The urban water and sanitation sub-sector has undergone series of reforms since year 2001 that were aimed at ensuring services are provided with increased performance and cost effectiveness. The directorate established a regulation unit in 2009 which transformed recently into the Water Utility and Regulation Department (WURD) under the Directorate of Water Development (DWD).

The department is mandated to regulate water authorities managing piped water systems by contract, as enshrined in Cap 152 of the Water Act. The respective water authorities are NWSC, Regional Umbrella Organizations (as Regional Utilities and Local Governments being urban centres like town councils, sub-counties and rural growth centres (RGCs).

Over the last two years the department realised the need to strengthen regional performance monitoring by placing regulation staff at the existing Water and Sanitation Development Facilities Northern, Central, Eastern, and South- West regions. The transfer of personnel is ongoing.


To be the best government regulator of water and sanitation services for the benefit of consumers, utilities and the environment.


To ensure that effective regulation of water supply service provision enables sustainable, reliable, affordable and non-discriminative service delivery to all Ugandans.

The need for Regulation

The Uganda National Development Plan II (NDP II) highlights strategic objective aimed at enhancing performance of the water supply and sanitation sub-sector. To improve efficiency and effectiveness in water and sanitation service delivery (objective 4) through improve the policy, legal and regulatory framework (NDP II, 2010-2015).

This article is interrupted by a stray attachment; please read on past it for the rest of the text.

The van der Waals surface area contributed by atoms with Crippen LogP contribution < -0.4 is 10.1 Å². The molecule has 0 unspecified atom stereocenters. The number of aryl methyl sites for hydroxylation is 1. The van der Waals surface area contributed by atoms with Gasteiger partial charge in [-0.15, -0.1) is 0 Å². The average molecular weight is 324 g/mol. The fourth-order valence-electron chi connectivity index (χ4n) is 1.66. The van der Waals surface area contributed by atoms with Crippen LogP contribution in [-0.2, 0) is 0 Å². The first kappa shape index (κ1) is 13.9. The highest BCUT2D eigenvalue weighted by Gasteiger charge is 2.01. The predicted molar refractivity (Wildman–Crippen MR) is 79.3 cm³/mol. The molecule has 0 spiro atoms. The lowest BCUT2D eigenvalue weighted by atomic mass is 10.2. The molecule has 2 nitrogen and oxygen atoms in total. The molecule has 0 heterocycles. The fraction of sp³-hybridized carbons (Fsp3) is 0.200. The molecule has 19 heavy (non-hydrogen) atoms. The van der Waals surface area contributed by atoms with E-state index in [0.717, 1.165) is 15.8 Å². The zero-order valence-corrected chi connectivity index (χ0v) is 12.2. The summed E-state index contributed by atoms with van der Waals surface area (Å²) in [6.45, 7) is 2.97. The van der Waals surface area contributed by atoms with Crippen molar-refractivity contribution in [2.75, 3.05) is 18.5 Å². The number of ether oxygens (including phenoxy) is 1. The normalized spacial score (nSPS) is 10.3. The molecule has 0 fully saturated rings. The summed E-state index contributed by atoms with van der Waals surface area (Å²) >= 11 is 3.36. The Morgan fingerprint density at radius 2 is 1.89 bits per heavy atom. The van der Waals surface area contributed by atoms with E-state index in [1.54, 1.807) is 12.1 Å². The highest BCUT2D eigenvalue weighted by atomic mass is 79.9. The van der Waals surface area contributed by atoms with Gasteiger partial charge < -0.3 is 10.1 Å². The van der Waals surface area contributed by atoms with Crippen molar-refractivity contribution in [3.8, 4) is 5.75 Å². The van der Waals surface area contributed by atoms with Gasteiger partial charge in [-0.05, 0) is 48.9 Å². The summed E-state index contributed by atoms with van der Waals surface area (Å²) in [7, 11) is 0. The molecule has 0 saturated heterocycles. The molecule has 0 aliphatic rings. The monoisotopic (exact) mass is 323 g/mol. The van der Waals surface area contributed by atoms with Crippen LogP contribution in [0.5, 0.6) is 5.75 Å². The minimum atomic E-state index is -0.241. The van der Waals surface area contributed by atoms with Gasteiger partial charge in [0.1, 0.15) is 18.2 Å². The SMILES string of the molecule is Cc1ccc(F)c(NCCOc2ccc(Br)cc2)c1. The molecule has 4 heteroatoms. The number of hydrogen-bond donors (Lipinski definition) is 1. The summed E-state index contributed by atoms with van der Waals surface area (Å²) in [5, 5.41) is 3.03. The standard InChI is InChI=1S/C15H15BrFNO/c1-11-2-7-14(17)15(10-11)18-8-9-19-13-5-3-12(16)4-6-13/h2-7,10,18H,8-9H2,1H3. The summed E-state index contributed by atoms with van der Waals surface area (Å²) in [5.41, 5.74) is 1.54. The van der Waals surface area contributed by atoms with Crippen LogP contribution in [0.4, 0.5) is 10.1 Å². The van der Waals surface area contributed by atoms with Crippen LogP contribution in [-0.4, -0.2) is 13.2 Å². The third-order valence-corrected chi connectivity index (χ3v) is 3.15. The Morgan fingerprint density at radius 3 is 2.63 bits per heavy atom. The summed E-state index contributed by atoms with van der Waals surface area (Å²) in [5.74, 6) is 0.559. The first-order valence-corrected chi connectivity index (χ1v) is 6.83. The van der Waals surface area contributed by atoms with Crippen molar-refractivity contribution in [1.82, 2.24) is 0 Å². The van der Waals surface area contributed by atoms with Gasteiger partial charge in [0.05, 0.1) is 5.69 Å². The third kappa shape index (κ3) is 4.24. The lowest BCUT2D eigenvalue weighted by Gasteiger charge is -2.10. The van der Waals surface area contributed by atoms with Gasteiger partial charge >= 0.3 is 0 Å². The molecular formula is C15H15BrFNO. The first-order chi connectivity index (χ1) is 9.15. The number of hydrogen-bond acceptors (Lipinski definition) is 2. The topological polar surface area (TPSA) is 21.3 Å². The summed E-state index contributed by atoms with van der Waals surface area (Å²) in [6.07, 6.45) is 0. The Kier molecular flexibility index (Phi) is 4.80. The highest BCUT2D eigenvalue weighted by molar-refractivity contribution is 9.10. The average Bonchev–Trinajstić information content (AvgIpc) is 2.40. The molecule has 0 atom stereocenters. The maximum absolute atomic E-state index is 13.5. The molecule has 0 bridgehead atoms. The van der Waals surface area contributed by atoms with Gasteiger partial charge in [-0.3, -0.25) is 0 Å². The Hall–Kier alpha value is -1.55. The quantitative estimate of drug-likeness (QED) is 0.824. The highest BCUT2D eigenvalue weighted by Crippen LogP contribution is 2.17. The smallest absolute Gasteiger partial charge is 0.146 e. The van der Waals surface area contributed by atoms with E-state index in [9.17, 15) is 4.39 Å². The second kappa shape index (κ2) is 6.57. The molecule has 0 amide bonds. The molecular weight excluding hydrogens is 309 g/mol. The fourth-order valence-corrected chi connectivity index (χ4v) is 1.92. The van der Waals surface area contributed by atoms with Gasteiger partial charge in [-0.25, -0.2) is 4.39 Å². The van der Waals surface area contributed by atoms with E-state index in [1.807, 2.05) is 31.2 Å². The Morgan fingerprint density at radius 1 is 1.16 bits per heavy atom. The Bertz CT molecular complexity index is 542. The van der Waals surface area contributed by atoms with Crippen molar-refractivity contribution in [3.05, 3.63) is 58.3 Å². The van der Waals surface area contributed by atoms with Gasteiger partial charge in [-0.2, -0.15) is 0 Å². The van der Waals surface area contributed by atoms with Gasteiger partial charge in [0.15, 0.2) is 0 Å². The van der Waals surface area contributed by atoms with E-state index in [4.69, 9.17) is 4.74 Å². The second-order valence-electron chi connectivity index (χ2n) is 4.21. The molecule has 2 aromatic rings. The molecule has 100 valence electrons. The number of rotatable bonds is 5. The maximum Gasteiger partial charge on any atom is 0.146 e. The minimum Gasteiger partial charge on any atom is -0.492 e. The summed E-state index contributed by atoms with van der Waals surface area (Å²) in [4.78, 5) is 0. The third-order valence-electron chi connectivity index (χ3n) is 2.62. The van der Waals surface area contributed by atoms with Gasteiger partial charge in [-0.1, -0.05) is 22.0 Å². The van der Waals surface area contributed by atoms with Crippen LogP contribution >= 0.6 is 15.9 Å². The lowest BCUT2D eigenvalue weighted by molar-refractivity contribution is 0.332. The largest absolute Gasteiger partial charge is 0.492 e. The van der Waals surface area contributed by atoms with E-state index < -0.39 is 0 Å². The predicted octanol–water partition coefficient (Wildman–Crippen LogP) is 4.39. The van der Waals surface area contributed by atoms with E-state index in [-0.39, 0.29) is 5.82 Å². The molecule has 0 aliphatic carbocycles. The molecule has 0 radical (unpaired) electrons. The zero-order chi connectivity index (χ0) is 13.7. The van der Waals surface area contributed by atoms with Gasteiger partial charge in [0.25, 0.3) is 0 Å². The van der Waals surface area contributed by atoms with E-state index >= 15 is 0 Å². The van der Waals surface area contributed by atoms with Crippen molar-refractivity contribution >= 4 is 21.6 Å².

It should also be noted the Goal 6 of the SDGs is aimed at ensuring availability and sustainable management of water and sanitation for all.Goal 6 goes beyond drinking water, sanitation and hygiene to also address the quality and sustainability of water resources, which are critical to the survival of people and the planet.  The 2030 Agenda recognizes the centrality of water resources to sustainable development and the vital role that improved drinking water, sanitation and hygiene play in progress in other areas, including health, education and poverty reduction.

The Government’s strategy to further expand and improve water supply and sewerage coverage highlights the need for an effective regulatory framework to ensure equity, affordability and sustainability of water and sewerage services in the longer term. Regulation in the water sector is needed to balance the commercial objective of efficient and sustainable service provision with the social objective of accessible and affordable water supply and sewerage services, with special regard to the poor.

Functions of the Water Utility Regulation Department:

  • Standards and Guidelines:define key performance indicators and specify performance targets to be fulfilled by Water Supply and Sewerage Authorities (WSSAs) together with incentives or penalties applied to achieving such performance targets. Furthermore, develop guidelines to be followed by service providers, such as for tariff setting, water quality, corporate governance and customer handling,